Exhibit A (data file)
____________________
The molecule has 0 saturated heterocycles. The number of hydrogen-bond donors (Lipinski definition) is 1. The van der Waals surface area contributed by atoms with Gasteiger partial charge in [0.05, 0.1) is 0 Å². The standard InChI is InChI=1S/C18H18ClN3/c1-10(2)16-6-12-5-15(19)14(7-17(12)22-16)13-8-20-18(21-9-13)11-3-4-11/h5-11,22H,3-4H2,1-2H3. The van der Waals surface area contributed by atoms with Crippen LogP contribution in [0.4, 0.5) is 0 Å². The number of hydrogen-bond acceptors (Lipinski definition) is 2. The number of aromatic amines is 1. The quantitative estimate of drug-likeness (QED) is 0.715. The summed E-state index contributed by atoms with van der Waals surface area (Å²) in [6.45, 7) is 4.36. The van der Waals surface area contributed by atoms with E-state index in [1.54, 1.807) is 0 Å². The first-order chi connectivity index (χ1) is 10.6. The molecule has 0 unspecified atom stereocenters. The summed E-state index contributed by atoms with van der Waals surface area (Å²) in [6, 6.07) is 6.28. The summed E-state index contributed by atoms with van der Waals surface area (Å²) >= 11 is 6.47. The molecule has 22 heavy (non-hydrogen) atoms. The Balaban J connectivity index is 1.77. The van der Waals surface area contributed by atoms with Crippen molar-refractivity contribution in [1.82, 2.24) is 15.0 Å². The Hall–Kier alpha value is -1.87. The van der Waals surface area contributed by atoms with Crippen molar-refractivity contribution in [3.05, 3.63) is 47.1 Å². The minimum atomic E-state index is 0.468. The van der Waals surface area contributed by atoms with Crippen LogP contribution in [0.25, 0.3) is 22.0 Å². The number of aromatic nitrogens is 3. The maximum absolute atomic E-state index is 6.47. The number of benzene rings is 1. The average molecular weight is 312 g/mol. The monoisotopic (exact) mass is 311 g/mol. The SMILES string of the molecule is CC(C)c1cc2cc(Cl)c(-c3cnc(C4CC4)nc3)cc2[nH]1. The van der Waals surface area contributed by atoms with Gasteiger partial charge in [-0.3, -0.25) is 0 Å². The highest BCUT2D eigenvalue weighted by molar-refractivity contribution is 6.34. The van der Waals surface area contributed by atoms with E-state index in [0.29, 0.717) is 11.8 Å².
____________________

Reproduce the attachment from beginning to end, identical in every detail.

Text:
The molecule has 0 saturated heterocycles. The number of hydrogen-bond donors (Lipinski definition) is 1. The van der Waals surface area contributed by atoms with Gasteiger partial charge in [0.05, 0.1) is 0 Å². The standard InChI is InChI=1S/C18H18ClN3/c1-10(2)16-6-12-5-15(19)14(7-17(12)22-16)13-8-20-18(21-9-13)11-3-4-11/h5-11,22H,3-4H2,1-2H3. The van der Waals surface area contributed by atoms with Crippen LogP contribution in [0.4, 0.5) is 0 Å². The number of hydrogen-bond acceptors (Lipinski definition) is 2. The number of aromatic amines is 1. The quantitative estimate of drug-likeness (QED) is 0.715. The summed E-state index contributed by atoms with van der Waals surface area (Å²) in [6.45, 7) is 4.36. The van der Waals surface area contributed by atoms with E-state index in [1.54, 1.807) is 0 Å². The first-order chi connectivity index (χ1) is 10.6. The molecule has 0 unspecified atom stereocenters. The summed E-state index contributed by atoms with van der Waals surface area (Å²) in [6, 6.07) is 6.28. The summed E-state index contributed by atoms with van der Waals surface area (Å²) >= 11 is 6.47. The molecule has 22 heavy (non-hydrogen) atoms. The Balaban J connectivity index is 1.77. The van der Waals surface area contributed by atoms with Crippen molar-refractivity contribution in [1.82, 2.24) is 15.0 Å². The Hall–Kier alpha value is -1.87. The van der Waals surface area contributed by atoms with Crippen molar-refractivity contribution in [3.05, 3.63) is 47.1 Å². The minimum atomic E-state index is 0.468. The van der Waals surface area contributed by atoms with Crippen LogP contribution in [0.25, 0.3) is 22.0 Å². The number of aromatic nitrogens is 3. The maximum absolute atomic E-state index is 6.47. The number of benzene rings is 1. The average molecular weight is 312 g/mol. The monoisotopic (exact) mass is 311 g/mol. The SMILES string of the molecule is CC(C)c1cc2cc(Cl)c(-c3cnc(C4CC4)nc3)cc2[nH]1. The van der Waals surface area contributed by atoms with Gasteiger partial charge in [-0.3, -0.25) is 0 Å². The highest BCUT2D eigenvalue weighted by molar-refractivity contribution is 6.34. The van der Waals surface area contributed by atoms with E-state index in [0.29, 0.717) is 11.8 Å².